During the Liberation War of the 1970s, hundreds of kilometres of minefields were laid in Zimbabwe along its borders with Zambia and Mozambique. Although the war occurred decades ago, its impact is still being felt today – Zimbabwe is one of the most highly mine-impacted countries in the world, with more than 1,550 people estimated to have lost their lives or been injured by mines since the war, and more than 120,000 cattle accidents across the whole frontage since 1980.
The plastic M14 AP mines, which are 40mm tall, 56mm in diameter and extremely difficult to detect, run close to houses, schools and agricultural land, and work to clear these minefields is often undertaken via teams of people on their hands and knees (pictured above).
An unlikely partnership was formed more than five years ago between The HALO Trust, a Scottish-based charity that has been demining in Zimbabwe since 2013, and Mining Machinery Developments (MMD), which designs and manufactures material processing equipment for the mining industry. This partnership saw MMD design and fabricate a donated mobile demining sizer rig to the charity, Hazardous Area Life-support Organisation, at the Hillhead show in Derbyshire, UK, earlier this year.
The rig, 14.3m long, 4m high, and weighing approximately 29,000 kg, is made up of a hopper, belt feeder, metal detector, two sizers (crushers) and a discharge conveyor. Material, such as earth and anti-personnel mines, is deposited into the hopper and transported up along the belt feeder. The material is then crushed down to approximately 45-50mm diameter by the first sizer and then further reduced to 25-30mm diameter by the secondary sizer, before being transported along the discharge conveyor. The sizers (pictured below) incorporate shock protection, preventing the equipment from sustaining damage from exploding mines or ordnance left behind after the conflict.
Mark Vickers, mobile equipment designer at MMD Design and Consultancy, explains: “The sizers both work at the same time, so you have a primary sizer and secondary sizer. The top, primary, sizer receives the raw material and reduces it down into a smaller size, and then we take it into the secondary unit, where it is processed again to ensure that 100% of the anti-personnel mines have been crushed or destroyed.”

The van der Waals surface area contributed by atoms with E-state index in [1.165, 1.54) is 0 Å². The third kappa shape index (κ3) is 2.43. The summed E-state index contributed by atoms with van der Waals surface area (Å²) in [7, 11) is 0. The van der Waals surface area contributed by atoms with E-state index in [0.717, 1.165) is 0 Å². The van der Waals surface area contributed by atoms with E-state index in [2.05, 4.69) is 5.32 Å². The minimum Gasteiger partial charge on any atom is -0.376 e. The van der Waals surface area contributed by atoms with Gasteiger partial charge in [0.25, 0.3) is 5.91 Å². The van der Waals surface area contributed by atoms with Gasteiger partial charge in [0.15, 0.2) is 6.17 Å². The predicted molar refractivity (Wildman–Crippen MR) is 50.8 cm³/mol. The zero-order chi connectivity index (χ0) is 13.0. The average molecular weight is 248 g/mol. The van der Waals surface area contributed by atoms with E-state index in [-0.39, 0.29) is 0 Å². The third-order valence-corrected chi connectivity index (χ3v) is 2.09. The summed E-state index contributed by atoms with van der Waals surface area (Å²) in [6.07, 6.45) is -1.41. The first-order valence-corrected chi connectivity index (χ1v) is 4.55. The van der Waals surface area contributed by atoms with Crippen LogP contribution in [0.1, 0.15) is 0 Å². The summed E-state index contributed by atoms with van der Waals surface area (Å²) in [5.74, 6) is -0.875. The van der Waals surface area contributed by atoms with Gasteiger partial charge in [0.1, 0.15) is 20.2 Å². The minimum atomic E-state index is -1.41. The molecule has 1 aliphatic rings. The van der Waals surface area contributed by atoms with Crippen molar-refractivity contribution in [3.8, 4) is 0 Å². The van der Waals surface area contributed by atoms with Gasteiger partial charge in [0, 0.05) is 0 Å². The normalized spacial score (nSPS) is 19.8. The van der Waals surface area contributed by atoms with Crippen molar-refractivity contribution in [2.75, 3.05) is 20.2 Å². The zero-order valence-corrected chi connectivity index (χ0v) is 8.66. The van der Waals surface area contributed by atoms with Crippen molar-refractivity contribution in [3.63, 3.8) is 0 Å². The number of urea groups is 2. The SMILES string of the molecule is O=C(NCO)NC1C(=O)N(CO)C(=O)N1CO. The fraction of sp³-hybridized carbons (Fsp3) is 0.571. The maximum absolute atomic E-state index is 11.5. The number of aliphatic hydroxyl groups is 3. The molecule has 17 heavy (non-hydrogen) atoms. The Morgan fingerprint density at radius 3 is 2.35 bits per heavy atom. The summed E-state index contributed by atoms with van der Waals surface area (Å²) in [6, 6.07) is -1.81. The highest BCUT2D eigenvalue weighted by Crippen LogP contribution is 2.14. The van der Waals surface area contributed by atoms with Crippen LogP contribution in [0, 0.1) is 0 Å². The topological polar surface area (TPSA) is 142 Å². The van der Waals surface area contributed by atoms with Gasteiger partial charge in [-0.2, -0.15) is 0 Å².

The sizers, which both run at 90rpm, work by subjecting material to stress, bending, tension and shear forces. They are designed to handle wet and sticky material, as well as hard rock and organic material. The conveyor, meanwhile, has a throughput rate of 80tph. Andy Withers, director at MMD Mineral Sizing Europe, says that because the rig is destined for Zimbabwe, it is primed to deal with “very small anti-personnel mines” that aim to maim and injure, as opposed to large mines that are intended to kill and destroy. This is where the integrated metal detector plays its part to halt the operation if large explosive ordinance is detected.
Vickers continues: “We are not looking to size any large anti-tank mines or large pieces of metal. So, when the metal detector spots a large lump of metal, it immediately stops the feeder. Alarms on the rig and via a remote control notify somebody that there has been metal detected.”
When it comes to personnel, a shift team would include a minimum of six, including a supervisor, sizer operator, two plant operators and two deminers. The HALO Trust was clear during the design process that it didn’t want anyone within 50m when operating (unlike the artist’s impression pictured above). The design team at MMD therefore developed a remote control, which has a TV screen built in, so that operators can monitor the rig from a safe distance. If the metal detector goes off, operators can use the CCTV system to inspect the belt feeder.